In rural Kenya, clients of Juhudi Kilimo — a microfinance organization that focuses on farmers — support each other both financially and emotionally. With guidance from a Juhudi Kilimo loan officer, farmers form groups to receive loans, manage repayments, share business ideas and challenges, and get technical training and product demonstrations. Once business is over, they share tea and bread before heading back to work. If one farmer is trying something new, he or she can definitely expect visitors from the group before the next meeting.
Ester Maruba and her husband, Geoffrey, are farmers in Murang’a in central Kenya where Ester is a member of a cooperative group called Busara, which means integrity in Swahili. The members meet monthly at each others homesteads to discuss techniques, share knowledge and offer each other support.
Like most in her group, Ester is on her second loan. With her first loan of 50,000 shillings (about $590), she and her husband bought a high-yield dairy cow that produces more than 20 liters (about 5 gallons) of milk per day. The cow’s output is 13 liters more than that of their other cows,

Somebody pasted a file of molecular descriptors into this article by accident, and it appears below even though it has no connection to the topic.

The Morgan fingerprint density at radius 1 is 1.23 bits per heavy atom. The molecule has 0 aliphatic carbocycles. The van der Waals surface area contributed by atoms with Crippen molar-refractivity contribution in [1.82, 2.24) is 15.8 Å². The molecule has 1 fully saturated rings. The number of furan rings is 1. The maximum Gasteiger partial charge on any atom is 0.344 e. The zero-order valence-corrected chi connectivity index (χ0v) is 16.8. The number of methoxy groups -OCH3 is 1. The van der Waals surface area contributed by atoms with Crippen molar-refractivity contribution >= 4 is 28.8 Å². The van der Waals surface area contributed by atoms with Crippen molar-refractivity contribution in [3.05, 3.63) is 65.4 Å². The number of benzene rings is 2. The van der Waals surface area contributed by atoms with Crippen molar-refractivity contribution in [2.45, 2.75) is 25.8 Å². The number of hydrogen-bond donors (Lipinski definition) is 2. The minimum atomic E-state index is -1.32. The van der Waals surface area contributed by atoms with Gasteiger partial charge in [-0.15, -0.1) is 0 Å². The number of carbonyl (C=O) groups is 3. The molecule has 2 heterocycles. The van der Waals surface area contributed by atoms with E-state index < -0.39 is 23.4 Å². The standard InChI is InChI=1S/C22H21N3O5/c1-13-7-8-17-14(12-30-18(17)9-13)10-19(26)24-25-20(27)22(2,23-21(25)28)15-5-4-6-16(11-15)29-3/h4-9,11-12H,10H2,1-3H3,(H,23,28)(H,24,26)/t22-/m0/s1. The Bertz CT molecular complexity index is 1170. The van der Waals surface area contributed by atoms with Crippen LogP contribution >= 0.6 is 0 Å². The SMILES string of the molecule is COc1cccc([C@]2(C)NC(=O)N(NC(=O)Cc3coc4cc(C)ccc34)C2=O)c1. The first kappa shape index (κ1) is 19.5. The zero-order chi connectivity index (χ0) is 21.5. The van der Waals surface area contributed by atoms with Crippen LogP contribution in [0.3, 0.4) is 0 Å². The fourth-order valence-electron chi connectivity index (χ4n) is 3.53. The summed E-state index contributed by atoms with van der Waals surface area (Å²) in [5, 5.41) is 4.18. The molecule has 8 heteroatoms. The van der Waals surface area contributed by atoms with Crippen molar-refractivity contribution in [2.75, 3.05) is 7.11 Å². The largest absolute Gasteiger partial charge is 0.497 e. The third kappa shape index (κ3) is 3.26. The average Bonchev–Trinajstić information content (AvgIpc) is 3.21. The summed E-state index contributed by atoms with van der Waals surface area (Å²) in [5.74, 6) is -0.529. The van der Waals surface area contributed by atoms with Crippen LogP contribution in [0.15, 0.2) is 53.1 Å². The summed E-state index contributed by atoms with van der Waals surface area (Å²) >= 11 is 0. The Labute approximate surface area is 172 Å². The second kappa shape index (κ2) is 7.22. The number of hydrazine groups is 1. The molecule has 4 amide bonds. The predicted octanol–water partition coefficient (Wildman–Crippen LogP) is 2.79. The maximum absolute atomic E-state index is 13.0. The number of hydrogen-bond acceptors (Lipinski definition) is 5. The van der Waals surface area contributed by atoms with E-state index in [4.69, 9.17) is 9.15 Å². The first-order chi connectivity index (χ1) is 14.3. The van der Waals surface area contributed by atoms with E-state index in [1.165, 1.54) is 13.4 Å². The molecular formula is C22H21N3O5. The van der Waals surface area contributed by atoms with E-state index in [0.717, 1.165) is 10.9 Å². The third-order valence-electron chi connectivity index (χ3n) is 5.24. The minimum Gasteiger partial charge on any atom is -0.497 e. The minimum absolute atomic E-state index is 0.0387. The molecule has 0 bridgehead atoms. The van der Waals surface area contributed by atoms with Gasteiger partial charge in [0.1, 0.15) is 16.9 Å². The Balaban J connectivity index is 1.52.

With her second loan of 100,000 shillings (about $1,180), Ester and Geoffrey bought a bio-gas plant. Using manure from their dairy cows, the plant will eventually produce enough energy to power their home. Noting that he and Ester would not have been able to find better loan terms elsewhere, Geoffrey says they are very grateful for the opportunity to get a loan through the local microfinance institution.
Grameen Foundation has invested in Juhudi Kilimo, enabling it to serve more farmers, hire new staff and improve operations across its seven branches. Juhudi Kilimo has also adopted Grameen Foundation’s Progress out of Poverty Index® to assess the poverty levels of its clients and track changes in their economic well-being over time.